5 Habits for a Healthy Bladder

  1. Stop going “Just In Case”!

Or “JIC-ing”: going pee just because. Ladies, you have to stop this! When you JIC, you’re teaching your bladder bad habits! A normal bladder will start to send “I have to go” signals when it’s about half full. When you JIC, your bladder can become more sensitive to filling, and will start to send “I have to go” signals earlier! You’ll FEEL like you have to go more often, even though your bladder’s volume hasn’t changed.

2. Don’t test your kegels while peeing!

While it’s tempting because you get immediate feedback, don’t test your kegels while you’re peeing! Urination should be PASSIVE. Your pelvic floor muscles have to relax fully in order for the urethra to open and allow urine to flow out of the bladder. If you contract your pelvic floor muscles in the middle of urinating, the bladder can get confused and think it’s time to stop emptying. This can potentially create a pattern of incomplete emptying. It also can potentially lead to UTIs if urine gets trapped in the urethra. Yikes!

Luckily, there are many other ways to test your kegels. A pelvic floor physical therapist is specialized in testing pelvic floor muscles, but you can also get feedback by kegeling around a vibrator, your own finger, a partner’s finger, or a partner’s penis!  

3. Drink Enough Water!

I couldn’t write a list of healthy bladder habits without talking about hydration. A lot of women don’t drink enough water just because they don’t want to be running to the bathroom all the time! That is crazy! Start upping your water intake by a little bit each day, eventually working up to half your body weight in ounces (approximately, this may need to be increased if you’re breastfeeding or have lost a lot of sweat during a workout). If you increase your water intake slowly enough, the amount of times you go to the bathroom shouldn’t change!

4. Sit on the Toilet!

Who is guilty of hovering over a gross toilet before? Me for sure, but don’t do it! Hear me out: remember earlier when I said urination should be PASSIVE? If you are hovering over a toilet in a squat position, your glutes, hamstrings, quads, hip flexors, and pelvic floor muscles are contracting isometrically to keep that position. It is quite difficult to get those pelvic floor muscles to relax while everything else in that area is contracting. So please, put some toilet seat covers down and SIT DOWN!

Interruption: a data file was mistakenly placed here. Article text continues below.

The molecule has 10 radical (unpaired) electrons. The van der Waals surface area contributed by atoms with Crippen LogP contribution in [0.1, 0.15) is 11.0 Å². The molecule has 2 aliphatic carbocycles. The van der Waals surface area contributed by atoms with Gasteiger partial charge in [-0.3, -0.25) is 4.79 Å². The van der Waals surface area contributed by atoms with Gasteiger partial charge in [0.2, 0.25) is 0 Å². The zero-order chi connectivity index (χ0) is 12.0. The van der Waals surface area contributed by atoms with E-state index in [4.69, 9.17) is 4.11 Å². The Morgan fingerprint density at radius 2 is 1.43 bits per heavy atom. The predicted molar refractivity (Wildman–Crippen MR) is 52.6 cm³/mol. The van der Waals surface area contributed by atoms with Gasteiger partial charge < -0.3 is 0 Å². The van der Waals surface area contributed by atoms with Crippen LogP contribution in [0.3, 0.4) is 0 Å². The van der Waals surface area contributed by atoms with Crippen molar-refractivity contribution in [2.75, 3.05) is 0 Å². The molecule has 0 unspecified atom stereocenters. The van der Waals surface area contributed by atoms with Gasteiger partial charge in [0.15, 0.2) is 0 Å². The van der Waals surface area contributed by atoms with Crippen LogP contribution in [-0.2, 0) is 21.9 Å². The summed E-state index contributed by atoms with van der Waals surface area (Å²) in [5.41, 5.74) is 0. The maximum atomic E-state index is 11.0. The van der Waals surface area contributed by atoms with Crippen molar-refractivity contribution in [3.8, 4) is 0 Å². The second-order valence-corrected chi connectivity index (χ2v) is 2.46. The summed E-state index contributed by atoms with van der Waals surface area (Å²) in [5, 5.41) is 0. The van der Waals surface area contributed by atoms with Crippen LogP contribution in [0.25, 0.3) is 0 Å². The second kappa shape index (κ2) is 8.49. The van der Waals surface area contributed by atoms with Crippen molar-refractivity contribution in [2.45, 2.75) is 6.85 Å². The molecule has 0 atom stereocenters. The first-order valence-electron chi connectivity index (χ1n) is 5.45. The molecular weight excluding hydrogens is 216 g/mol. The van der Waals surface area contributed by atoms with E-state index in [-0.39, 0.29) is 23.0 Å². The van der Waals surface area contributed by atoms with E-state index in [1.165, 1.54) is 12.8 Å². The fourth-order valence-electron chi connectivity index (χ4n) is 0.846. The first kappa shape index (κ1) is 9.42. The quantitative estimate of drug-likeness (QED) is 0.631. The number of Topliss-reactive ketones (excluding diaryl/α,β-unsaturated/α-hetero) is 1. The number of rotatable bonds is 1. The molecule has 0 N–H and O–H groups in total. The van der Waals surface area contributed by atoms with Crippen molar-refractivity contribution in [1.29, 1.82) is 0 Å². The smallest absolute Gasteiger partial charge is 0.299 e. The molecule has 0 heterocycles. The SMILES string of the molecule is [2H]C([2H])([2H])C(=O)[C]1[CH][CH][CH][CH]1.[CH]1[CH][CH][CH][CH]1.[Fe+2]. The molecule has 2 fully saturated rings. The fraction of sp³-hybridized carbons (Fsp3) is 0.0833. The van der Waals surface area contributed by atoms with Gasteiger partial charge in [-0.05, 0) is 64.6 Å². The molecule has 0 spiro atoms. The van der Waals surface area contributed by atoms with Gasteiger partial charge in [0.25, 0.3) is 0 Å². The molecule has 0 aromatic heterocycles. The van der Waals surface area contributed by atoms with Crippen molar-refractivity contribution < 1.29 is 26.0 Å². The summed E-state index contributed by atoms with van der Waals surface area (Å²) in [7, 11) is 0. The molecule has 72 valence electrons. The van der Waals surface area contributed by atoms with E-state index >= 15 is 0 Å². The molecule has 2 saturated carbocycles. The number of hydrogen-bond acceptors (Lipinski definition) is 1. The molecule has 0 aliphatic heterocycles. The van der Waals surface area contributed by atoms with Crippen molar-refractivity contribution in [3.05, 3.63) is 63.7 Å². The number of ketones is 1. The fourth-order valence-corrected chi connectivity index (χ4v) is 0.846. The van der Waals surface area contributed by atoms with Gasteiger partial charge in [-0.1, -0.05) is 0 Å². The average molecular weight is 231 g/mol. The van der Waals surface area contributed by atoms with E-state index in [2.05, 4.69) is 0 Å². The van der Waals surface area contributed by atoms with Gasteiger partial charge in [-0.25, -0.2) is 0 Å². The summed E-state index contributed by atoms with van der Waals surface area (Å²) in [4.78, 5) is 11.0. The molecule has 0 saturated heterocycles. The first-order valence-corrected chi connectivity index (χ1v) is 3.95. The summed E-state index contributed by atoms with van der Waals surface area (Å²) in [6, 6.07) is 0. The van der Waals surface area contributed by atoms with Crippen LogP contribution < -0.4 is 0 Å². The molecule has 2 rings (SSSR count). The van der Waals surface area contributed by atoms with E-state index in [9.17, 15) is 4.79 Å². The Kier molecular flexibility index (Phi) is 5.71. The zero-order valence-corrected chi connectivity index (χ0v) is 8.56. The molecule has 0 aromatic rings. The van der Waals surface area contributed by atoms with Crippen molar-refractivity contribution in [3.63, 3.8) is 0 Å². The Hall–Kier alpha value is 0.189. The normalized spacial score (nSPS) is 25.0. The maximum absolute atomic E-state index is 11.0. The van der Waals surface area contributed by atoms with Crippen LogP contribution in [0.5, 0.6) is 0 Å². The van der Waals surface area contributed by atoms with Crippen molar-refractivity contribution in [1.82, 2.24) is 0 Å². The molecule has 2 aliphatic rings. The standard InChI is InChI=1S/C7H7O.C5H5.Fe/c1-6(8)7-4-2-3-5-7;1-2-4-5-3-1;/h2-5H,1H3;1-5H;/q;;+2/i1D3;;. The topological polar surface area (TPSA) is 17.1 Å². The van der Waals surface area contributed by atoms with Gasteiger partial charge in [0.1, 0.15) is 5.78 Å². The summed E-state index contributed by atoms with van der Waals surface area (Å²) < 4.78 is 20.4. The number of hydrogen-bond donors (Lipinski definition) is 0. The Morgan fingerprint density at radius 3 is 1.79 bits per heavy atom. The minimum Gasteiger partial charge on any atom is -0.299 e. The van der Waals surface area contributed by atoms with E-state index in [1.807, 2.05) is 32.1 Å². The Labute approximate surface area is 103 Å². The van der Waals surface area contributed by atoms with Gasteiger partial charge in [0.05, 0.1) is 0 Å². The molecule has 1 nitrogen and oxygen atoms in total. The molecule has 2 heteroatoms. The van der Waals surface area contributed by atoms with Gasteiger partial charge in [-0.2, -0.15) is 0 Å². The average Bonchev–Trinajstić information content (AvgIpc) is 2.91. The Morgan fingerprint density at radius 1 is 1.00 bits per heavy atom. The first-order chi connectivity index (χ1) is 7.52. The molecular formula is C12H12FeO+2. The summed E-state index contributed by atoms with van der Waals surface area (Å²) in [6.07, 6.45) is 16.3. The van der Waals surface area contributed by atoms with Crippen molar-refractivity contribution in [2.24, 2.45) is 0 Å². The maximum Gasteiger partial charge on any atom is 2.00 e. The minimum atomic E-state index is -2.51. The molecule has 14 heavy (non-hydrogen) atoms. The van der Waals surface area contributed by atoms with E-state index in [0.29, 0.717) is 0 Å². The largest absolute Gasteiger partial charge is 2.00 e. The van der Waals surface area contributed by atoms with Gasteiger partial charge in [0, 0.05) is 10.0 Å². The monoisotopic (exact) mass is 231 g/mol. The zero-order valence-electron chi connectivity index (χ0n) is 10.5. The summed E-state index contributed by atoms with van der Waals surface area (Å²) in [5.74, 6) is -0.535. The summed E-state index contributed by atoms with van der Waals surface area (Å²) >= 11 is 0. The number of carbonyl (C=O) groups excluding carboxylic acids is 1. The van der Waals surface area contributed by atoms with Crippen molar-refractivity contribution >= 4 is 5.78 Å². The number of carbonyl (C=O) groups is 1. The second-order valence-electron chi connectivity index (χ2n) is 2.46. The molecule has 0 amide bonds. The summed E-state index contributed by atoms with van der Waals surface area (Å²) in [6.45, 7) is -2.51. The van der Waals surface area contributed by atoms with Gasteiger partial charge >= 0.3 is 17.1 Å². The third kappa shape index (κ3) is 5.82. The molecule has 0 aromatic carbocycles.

We live in a world of go, go, go - we don’t even have time to sit on the toilet and urinate! I again, am guilty of trying to pee faster so I could get back to whatever I was doing.  I’m here to tell you, take the full 20-30 seconds it takes to pee. Again, peeing should be PASSIVE. If you are straining to try to get your pee out faster, you are most likely bearing down, putting excess pressure downward onto your pelvic floor and pelvic organs. This could start to create a weakness in the ligaments that hold up your pelvic organs and could put you at risk for a pelvic organ prolapse and/or poor emptying habits. It’s not worth it!

This is just a short list of some easy habits YOU can start to integrate into your life today for a healthier bladder. If you have any questions about this list or need more help with your bladder or pelvic floor muscles, please do not hesitate to post a comment below, contact me via email anna@glowptandwellness.com or DM @glowptandwellness on Instagram and Facebook.